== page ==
Mighty Life List
Aug 19 2011

How to Dress for Outsidelands

I went to Ousidelands with Mai from Fashioni.st, and she’s doing a whole series on festival fashion if you want to check out what people were wearing. (That’s one of her photos above.)

Mai and I were talking about how San Francisco weather requires a very particular style of dress for outdoor events. It’s colder here than people expect, and that’s true year round. Layering is key, especially for women. A few tips for balancing sanity with style:

Plan your outfit around sane shoes. You want flats with a closed toe. If you wear sandals your feet will get filthy, you won’t be able to dance in crowds without getting stomped, and in the evening it will get cold enough that you won’t be able to feel your toes. We’re not even going to discuss the idiocy of wearing heels in the dirt. Your smartest option? Boots.

Layer on top. The crowd shields you from wind, so you’ll be okay in something sleeveless if you’re dancing, but you’ll mostly need long sleeves — sweater, blazer, whatever. If you’re sensitive to cold (I’m looking at you Los Angles), you might want two thin layers on top of your tank.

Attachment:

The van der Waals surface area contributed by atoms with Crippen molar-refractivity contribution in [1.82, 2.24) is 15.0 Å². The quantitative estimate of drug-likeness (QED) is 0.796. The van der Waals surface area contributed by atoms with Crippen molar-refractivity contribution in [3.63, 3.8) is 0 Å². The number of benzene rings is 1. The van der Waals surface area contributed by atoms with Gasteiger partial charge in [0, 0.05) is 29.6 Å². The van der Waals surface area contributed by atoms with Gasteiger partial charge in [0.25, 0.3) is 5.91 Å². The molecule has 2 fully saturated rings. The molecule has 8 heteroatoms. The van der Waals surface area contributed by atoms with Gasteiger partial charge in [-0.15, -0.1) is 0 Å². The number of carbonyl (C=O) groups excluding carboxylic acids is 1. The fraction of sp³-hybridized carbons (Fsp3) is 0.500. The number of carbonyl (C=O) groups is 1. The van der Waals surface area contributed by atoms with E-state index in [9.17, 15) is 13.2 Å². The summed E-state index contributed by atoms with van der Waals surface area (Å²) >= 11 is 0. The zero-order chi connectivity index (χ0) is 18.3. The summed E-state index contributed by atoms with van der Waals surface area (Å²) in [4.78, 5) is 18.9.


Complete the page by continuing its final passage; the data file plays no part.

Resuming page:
Accessorize for warmth. You’ll want a hat or scarf after dark. Invest in a cotton, knit or silk scarf, something lightweight to maximize your bag-footprint to warmth ratio.

Keep it convenient. You’ll be using porta-potties all day. Reconsider leotards or body suits, especially in combination with tights. Tights in summer? That brings me to my next point.

Plan to keep your legs covered. Pants are a smart option no matter what time of year, but if you want to wear a skirt or shorts, throw a pair of tights in your bag, even if it’s the middle of summer. You’ll likely want them all day, but even if we have unusually warm weather, you’ll be pretty miserable without them after 4 p.m. or so.

Bring a little bag. It’s nice to be hands-free, but nicer to have a travel sized sunscreen, a place for cash and ID, sunglasses, and somewhere to store your scarf, sweater and tights when you don’t want to wear them.

See you next year.